Interviewalley's Blog

February 12, 2010

Succinct Verbiage

Filed under: Uncategorized — interviewalley @ 5:40 pm

The other day I interviewed a first time author.  In his email, he apologized for his answers which he termed vague and too long.  I have received other emails from guests who often apology for not answering the interview question directly or worse keep repeating the same thing, but saying it with different words.  To avoid this type of scene, Lillian’s Interview Alley, provides the Interviewee with some tips that might help them stay out of trouble.

1.  Keep your sentences short.  Organize your thoughts before speaking and address that particular question and nothing else.

2.  Be specific.  When answering the Interviewer’s questions, answer that question with details that your audience can identify with and see in their mind’s eye.  For example, Donald Broughton, an analyst for Avondale, Partners, LLC, was asked about competing railroad stocks.  His answer was succinct, identifiable, and memorable.  “It’s one thing if you steal dirt from my front yard, and it’s another if you break into my house and take my sterling silver.  For six quarters, Union Pacific’s been walking around Burlington Northern’s house and taking as much silver, jewels and flat-screen TV’s they can get their hands on.” 

3.  Express an opinion.  When an Interviewer asks for your opinion during an Interview, don’t back off or shy away from the question.  Answer honestly and objectively.  Michele Obama was asked repeatedly during an interview about her feelings about Sarah Palin.  She expressed her opinion by stating that if she didn’t know someone, then it was impossible for her to say something about her.  While Ms. Obama didn’t actually express an opinion, she didn’t refuse or deviate away from the Interviewer’s question.  She did make it known in her opinion that unless you knew someone, you shouldn’t say anything at all.  Like I always am reminded. “If you don’t have anything nice to say, don’t say anything at all.”  But, you’re still expressing an opinion.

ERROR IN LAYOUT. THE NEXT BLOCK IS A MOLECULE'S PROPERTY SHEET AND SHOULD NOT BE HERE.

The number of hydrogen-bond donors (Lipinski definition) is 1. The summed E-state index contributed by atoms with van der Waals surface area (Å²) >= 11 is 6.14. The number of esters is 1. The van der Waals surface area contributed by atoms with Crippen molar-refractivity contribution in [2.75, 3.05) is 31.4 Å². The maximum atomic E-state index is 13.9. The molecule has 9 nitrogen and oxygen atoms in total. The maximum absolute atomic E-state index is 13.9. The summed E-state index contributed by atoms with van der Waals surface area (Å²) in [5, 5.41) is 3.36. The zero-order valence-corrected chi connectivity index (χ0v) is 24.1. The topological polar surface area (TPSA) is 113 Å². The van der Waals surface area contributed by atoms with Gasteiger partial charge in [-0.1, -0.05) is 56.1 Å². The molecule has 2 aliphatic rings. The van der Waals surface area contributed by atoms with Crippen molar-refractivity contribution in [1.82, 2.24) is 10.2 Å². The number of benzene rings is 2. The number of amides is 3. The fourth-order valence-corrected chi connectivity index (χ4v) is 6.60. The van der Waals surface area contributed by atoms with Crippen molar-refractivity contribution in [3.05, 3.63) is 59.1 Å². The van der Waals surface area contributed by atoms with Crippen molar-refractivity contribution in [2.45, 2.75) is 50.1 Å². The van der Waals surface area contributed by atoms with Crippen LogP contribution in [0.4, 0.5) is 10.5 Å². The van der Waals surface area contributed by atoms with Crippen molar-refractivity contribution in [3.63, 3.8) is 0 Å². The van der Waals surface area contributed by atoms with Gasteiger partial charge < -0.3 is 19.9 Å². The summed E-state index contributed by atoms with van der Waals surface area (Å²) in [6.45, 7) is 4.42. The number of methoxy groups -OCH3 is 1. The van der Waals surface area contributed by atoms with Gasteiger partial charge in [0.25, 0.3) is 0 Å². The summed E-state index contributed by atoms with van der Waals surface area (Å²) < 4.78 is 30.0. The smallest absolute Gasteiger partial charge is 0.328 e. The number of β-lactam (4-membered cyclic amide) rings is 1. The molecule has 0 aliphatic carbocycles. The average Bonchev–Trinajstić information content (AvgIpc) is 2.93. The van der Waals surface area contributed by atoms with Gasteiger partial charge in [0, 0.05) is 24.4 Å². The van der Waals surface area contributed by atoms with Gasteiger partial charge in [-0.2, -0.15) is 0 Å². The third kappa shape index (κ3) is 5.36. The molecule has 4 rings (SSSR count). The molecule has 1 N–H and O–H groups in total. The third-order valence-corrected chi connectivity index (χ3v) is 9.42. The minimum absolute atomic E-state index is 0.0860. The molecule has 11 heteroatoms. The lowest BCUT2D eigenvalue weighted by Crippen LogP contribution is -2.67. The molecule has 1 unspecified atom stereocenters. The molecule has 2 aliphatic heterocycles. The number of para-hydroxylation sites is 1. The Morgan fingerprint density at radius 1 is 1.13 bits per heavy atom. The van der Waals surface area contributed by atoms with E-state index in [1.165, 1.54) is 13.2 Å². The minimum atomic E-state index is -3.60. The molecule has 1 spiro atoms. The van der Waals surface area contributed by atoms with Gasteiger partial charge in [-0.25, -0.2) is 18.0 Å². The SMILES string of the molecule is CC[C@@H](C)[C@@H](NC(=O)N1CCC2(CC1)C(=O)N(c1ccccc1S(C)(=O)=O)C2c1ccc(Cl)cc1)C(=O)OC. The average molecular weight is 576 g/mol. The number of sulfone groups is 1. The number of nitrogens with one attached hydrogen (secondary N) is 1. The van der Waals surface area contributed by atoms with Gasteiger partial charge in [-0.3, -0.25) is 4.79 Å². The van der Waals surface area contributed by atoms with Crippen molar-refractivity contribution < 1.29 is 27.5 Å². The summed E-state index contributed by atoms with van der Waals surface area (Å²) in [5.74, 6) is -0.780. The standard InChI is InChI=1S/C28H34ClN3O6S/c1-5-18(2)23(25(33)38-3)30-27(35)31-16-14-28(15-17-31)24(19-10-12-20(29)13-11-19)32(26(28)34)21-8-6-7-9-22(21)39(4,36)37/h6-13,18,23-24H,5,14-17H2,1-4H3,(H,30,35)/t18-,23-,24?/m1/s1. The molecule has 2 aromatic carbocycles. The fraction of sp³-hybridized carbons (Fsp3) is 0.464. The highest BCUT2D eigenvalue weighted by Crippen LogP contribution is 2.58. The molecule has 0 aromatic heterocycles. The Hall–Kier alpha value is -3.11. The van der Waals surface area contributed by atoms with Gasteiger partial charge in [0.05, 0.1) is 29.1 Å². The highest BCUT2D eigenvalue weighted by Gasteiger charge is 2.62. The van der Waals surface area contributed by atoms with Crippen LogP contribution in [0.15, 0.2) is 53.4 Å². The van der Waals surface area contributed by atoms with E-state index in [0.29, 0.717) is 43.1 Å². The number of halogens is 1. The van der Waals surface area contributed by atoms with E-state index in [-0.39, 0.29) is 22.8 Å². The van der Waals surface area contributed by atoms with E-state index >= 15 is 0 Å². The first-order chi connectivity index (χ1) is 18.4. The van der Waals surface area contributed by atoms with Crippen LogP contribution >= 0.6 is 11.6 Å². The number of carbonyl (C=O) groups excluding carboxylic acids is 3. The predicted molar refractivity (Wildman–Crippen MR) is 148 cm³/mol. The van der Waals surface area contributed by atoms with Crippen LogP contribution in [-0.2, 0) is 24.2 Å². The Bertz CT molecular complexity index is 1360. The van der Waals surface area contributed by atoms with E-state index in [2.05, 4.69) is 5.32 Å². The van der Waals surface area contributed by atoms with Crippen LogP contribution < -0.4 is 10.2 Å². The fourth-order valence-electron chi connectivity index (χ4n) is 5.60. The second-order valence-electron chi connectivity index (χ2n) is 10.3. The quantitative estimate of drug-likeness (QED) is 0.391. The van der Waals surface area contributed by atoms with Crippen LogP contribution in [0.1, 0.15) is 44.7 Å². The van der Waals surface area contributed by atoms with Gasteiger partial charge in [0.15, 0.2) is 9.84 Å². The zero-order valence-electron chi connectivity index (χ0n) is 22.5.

4.  Repeat certain words.  When the Interviewee wants to emphasize a certain word, make sure you repeat it.  It’s been demonstrated that it takes seven times.  Take advantage of that rule and make that word, sentence, or phrase stand out and resonate with the listening audience.

5.  Make a comparison with a well-known someone or something that your listeners can identify with.   For example, when I was interviewed recently, the Interviewer made a comparison between my multi-cultural paranormal mystery book with Nancy Drew, Harry Potter and a teenage Indian Jones.

6.  Speak in metaphors.  For example when Warren Buffett was asked in a media interview if he planned on selling his stocks of Kraft Foods, he replied, “That gets expensive.  If I don’t like what’s going on in government, it doesn’t mean I have to leave the country.”

It’s important for Interviewees to understand that today’s listening and viewing audience are spoiled.  The demand instant gratification when hearing people speak.  If the audience feels that the Interviewee is inadequate or a fake, they won’t stick around to listen to the full interview.

When I interview guests on PIVTR, they’re given a full thirty minutes of live questions.  However, when I go and check my stats the next day, it’s only a handful of people that have the average listener stick around for the full 100% of the 30 minute program.  Most stats range from four percent to 80 percent. 

Remember when you give an interview that your language, your words, your tone of voice convey a message that’s being heard by an audience that’s impatient to hear what you have to say, how you say it and whether it’s going to make a difference in their lives.


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